Family liaison officers motivated to get job done accurately
Family liaison officers motivated to get job done accurately and in a timely fashion
MEDIA RELEASE - Christchurch Earthquake
When feeling tired or despondent officers working in the Christchurch Quake victims' Family Liaison unit need only to look to across their office for some inspiration.
Up on the wall the officers, who have come from all over the country to help in the rebuilding, have put up photos of all the people they are working to return home to loved ones.
Senior Sergeant Vicki Allen of Whangerei said staff were very conscious each of the photos represented not deceased persons but people they were returning home to their loved ones and families.
"Each officer is assigned families of loved ones who are missing and they act as the conduit between all the agencies, including Police, and the families.
"The families have various levels of support available to them from the liaison officers themselves through to dedicated specialists sable to offer counselling or psych services. In addition we have a representative on hand from the Maori, Pacific and Ethnic Services branch of Police who are able to advise on any cultural or spiritual issues related to the person's culture."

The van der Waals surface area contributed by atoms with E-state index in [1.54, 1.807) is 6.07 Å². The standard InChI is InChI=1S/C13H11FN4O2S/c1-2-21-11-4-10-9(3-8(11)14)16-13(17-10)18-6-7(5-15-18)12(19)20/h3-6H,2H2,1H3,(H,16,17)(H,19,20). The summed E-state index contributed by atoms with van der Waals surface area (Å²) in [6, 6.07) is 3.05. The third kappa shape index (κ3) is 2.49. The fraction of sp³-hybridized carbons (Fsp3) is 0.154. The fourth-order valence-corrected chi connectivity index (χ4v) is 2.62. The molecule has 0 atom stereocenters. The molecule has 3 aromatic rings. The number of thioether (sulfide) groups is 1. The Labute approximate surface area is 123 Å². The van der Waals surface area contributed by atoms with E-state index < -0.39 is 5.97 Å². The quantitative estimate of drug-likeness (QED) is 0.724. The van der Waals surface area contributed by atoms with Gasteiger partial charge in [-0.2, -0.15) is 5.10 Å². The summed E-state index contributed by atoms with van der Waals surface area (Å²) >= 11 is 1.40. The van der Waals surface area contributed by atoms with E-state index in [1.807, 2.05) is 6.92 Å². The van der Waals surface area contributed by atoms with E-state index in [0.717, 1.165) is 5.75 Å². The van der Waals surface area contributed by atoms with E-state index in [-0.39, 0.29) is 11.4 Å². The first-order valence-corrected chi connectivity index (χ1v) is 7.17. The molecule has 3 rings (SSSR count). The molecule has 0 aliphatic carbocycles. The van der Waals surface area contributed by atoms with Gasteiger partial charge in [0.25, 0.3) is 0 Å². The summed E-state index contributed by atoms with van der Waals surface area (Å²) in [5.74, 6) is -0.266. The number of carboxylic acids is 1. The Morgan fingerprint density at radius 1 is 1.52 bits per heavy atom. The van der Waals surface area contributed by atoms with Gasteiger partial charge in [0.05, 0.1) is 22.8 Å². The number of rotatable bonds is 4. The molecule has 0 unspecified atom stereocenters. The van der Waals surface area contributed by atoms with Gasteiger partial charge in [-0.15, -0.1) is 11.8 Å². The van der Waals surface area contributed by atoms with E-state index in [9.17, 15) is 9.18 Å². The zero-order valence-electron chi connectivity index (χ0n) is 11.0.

Vicki said the key objective for everyone involved was the need for accuracy and for that reason the formal identification process may appear complex but mistakes are not acceptable.
The Family Liaison officers spend a lot of time working with the international Disaster Victim Identification teams providing data for the Ante-mortem examinations.
"The Ante-mortem process involves marrying up all identifying data known about a victim from identifying features such as dental and fingerprint records through to tattoos and clothing.
"This data is obtained by detailed interviews with the families and involves things like say a watch, what type is it, what colour, strap, manufacture and model and the same thing as a wedding ring, what type, shape and colour is it?
Vicki said the team were dealing with numerous families from a multitude of countries and despite all the differences two things remained the same, the paramount importance of accuracy and the sensitivity as they work to return loved ones home.